- There is also evidence that encouraging the use of non-legal solutions, and particularly the expectation that most parents will attempt FDR, has meant that FDR is occurring in some cases where there are significant concerns about violence and safety. This suggests the need for continued careful monitoring of screening and intake processes. These cases require sophisticated triage. Recourse to a court-based pathway is not necessarily the option that such families decide to take, for a range of reasons. Decisions about how disputes are resolved in such cases are complex; it cannot be automatically assumed that FDR is inappropriate.
- Protocols between lawyers and FDR practitioners that encourage cooperation are likely to increase the chances of making the best judgments about proceeding or not proceeding with FDR.
Shared parental responsibility and shared care time
- The philosophy of shared parental responsibility was overwhelmingly supported by parents, legal system professionals and family relationship service professionals. However, many parents did not understand the distinction between shared parental responsibility and shared care time.
- A common misunderstanding is that equal shared parental responsibility allows for "equal" shared care time, and that if there is shared parental responsibility then a court will order shared care time. This misunderstanding is due, at least in part, to the way in which the link between equal shared parental responsibility and time is expressed in the legislation.
- This confusion has resulted in disillusionment among some fathers who find that the law does not provide for 50-50 "custody". This sometimes can make it challenging to achieve child-focused arrangements in cases in which an equal or shared care-time arrangement is not practical or not appropriate. Lawyers were more concerned about this issue than family relationship service professionals.
- More positively, the changes have also encouraged more creativity in making arrangements that involve fathers in children's everyday routines, as well as special activities in arrangements made either by negotiation or litigation.
- Although only a minority of children had shared care time, the proportion of children with these arrangements has increased. This is part of a longer term trend in Australia and internationally.
- The majority of parents with shared care-time arrangements thought that the arrangements were working well both for parents and the child. While, on average, parents with shared care time had better quality inter-parental relationships, violence and safety concerns were present for some.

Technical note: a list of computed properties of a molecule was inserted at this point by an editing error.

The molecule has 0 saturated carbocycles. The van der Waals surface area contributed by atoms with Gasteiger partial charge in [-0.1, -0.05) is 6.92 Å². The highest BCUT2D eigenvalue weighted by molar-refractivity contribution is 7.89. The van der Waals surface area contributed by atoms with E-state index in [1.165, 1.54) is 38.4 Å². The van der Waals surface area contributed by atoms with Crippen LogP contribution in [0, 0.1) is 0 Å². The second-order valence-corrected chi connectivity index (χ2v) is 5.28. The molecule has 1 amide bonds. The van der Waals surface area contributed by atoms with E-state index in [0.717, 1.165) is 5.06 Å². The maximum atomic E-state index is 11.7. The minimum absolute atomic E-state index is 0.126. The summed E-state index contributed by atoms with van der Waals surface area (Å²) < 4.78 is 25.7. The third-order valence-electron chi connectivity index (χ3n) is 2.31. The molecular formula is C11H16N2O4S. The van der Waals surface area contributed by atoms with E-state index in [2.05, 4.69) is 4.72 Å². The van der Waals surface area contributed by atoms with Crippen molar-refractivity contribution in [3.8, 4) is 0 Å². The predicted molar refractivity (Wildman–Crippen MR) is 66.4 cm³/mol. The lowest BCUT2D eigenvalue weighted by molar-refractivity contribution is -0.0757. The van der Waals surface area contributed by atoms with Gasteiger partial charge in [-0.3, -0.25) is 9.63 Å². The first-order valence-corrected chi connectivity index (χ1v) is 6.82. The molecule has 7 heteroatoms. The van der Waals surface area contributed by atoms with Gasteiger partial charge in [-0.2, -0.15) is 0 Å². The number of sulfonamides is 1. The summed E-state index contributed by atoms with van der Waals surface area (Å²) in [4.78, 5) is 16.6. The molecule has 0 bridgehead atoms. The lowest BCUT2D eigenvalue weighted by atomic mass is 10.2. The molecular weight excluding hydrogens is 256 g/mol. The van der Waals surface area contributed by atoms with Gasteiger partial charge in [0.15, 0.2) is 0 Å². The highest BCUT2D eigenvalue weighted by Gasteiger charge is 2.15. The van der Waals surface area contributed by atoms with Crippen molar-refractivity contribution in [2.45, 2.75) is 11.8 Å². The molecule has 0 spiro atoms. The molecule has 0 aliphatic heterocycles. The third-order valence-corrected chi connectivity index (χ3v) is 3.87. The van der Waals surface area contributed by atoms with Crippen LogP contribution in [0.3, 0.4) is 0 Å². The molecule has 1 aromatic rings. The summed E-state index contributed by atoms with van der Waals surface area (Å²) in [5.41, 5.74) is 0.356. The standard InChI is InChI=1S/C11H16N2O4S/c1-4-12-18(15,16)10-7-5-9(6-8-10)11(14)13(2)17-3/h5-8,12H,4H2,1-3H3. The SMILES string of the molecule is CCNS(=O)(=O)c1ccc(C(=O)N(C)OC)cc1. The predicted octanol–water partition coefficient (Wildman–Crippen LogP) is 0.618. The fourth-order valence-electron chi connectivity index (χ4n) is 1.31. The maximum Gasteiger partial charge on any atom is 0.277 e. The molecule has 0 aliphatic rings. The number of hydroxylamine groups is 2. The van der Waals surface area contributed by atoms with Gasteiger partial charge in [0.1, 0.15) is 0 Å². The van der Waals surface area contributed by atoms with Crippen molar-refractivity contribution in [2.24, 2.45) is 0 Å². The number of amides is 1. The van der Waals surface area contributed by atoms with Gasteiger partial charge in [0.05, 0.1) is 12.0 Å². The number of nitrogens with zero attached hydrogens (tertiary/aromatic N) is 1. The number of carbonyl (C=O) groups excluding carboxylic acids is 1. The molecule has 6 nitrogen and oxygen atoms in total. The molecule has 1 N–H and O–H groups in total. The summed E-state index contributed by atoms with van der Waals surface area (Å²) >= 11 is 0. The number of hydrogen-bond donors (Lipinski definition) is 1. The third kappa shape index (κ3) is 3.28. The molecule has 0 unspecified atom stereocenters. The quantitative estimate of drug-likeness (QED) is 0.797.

- Generally, shared care time did not appear to have a negative impact on the wellbeing of children except where mothers had safety concerns. Irrespective of care-time arrangements, safety concerns had a negative impact on children's wellbeing. However, the negative impact of mothers' safety concerns on children's wellbeing was exacerbated where they experienced shared care-time arrangements.
Family violence, child abuse, mental health issues and substance misuse
- For a substantial proportion of separated parents, issues relating to violence, safety concerns, mental health, and alcohol and drugs are relevant.
- The evaluation provides evidence that the family law system has some way to go in being able to respond effectively to these issues. However, there is also evidence that the 2006 changes have improved the way in which the system is identifying and responding to families where there are concerns about family violence, child abuse and dysfunctional behaviours. In particular, systematic attempts to screen such families in the family relationship services sector and in some parts of the legal sector appear to have improved identification of such issues.
- The link between mothers' safety concerns and poorer child wellbeing outcomes, especially where there was a shared care-time arrangement, underlines the need for these sectors to have a more explicit focus on identifying the minority of highly vulnerable cases in which concerns about child or parental safety must take priority in decisions about care-time arrangements.
The court system and the SPR Act 2006
- Total court filings in children's matters have declined, and a pre-reform trend for an increasing proportion of filings being made in the Federal Magistrates Court (FMC) and a corresponding decrease in filings in the Family Court of Australia (FCoA) has continued since the 2006 changes.